3. Weaknesses: What do we not do best? 
  4. Opportunities: What can we improve to enhance value to our customers? What can we improve to grow our customer base?   
  5. Threats: What is happening externally that will affect our company? What are the strengths and weaknesses of our competitors?

How customers choose between competing HVAC providers:

On-time delivery – Arriving at the worksite on time. If the technician arrives late, without the customer being informed, it will be hard to overcome the negative first impression.

Professional call handling process – Providing a high-quality total customer care call experience that is seamlessly made up of: the customer service representative answering the phone promptly and purposefully; the technician or sales rep using a professional onsite call handling process; opportunity survey forms; and upfront pricing. Studies show that nine in 10 homes have multiple installation defects. Thus, the use of proper customer and system survey forms helps your technicians and sales reps to show customers their unique options, as well as sets the stage for future option recommendations in regard to:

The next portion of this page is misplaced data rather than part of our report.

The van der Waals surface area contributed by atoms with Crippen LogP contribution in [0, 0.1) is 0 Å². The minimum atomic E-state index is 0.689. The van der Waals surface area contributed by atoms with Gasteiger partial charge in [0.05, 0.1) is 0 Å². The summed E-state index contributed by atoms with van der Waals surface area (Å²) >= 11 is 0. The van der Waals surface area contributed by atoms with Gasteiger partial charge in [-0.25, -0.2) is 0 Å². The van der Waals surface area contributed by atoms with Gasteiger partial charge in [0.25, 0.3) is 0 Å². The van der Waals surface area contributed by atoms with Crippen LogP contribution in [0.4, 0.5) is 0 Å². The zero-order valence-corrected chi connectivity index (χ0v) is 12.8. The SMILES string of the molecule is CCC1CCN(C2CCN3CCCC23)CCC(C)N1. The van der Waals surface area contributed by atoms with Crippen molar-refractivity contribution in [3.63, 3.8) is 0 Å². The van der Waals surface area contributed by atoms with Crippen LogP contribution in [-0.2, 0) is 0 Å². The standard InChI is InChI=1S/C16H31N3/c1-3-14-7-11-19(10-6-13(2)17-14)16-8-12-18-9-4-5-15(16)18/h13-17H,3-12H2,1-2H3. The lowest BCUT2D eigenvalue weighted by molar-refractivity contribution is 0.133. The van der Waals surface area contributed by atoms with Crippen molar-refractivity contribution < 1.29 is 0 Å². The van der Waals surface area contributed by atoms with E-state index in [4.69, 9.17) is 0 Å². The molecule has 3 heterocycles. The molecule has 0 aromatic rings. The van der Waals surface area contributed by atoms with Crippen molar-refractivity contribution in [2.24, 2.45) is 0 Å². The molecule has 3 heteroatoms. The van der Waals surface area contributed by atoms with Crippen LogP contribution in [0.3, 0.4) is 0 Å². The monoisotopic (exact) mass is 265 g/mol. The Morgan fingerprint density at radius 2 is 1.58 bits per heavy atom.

• Home use versus special room heating and air conditioning solutions due to a home office, an exercise or party room, or if there is unnecessary heating or cooling of closed-off rooms or during unoccupied periods.
  • Comfort requirements versus stale air problems, specific rooms that are too hot or too cold, too humid or too dry, and system noise levels.
  • Health/safety requirements versus indoor air quality, respiratory or humidity control, or child safety concerns in or around the system.